Nonetheless, I got there in the end. Once I had the actual files, getting it all set up was fairly quick and straightfoward. There I was again, at the Vanilla WoW login screen... Next time: What awaited me upon actually logging in!


No Nostalgia for Blizzard

I've been thinking about WoW again lately. When you read as many MMO blogs and news sites as I do, it's hard not to stay at least vaguely up to date with what's going on in the World of Warcraft at any given time.

Back when Warlords of Draenor was announced, I thought that this might be the expansion that might get me back into WoW, at least for a little while. In practice I ended up checking out MoP for a couple of months last year but still haven't bought WoD to this day. And if I'm being honest, I don't think I will any time soon.

Everything I read about it just sounds thoroughly underwhelming to me. I'm not against log-in rewards, but the way Blizzard implemented them with garrisons just sounds horrible. (What could be more against the spirit of the original World of Warcraft than sitting in a small base all day?) Professions, which I used to love, have finally been relegated to the realm of complete pointlessness. And while I've heard that the quests are supposed to be quite good, a couple of decent quests are just not enough for me to want to invest the time and money (full box price + sub) in what I know is only going to be a secondary MMO for me at this point.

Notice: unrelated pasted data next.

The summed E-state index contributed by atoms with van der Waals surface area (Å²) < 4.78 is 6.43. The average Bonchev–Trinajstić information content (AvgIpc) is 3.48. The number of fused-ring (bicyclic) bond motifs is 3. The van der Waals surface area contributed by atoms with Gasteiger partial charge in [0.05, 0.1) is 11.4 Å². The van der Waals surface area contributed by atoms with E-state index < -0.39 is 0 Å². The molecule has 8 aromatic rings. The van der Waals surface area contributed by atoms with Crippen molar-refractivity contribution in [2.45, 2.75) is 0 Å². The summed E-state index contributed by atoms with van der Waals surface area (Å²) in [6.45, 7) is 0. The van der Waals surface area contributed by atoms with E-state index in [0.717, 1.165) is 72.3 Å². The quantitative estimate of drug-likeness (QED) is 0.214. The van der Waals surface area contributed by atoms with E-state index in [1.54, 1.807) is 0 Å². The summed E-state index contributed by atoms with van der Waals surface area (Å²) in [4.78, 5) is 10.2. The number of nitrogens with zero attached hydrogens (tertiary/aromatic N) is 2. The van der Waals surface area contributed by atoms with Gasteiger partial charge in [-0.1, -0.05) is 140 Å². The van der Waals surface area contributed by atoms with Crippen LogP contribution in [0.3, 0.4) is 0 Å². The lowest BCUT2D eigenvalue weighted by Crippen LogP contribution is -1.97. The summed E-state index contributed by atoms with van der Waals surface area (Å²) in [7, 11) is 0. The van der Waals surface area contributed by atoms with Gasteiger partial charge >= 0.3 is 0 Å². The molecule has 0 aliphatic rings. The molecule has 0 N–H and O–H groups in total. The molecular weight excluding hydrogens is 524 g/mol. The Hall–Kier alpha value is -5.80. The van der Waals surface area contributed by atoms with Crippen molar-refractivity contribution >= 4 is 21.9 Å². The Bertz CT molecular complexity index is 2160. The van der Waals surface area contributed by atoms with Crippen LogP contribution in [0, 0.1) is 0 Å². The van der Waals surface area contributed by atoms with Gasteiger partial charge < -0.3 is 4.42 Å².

I can't even say that I care very much about the story anymore. I don't know if Blizzard's storytelling genuinely got worse over time or not, but fact of the matter is that it all broke down for me in Cataclysm. Up until then I had always known what was going on around me in terms of lore, because I read all the quest text and actually listened to NPC dialogue. But then they started confining world-changing events to their novels and comics and I just didn't know what was going on anymore. Important NPCs seemed to have full personality transplants from one patch to the next; it was thoroughly confusing. Sure, I could look up summaries of what supposedly happened on YouTube, but that's hardly the same.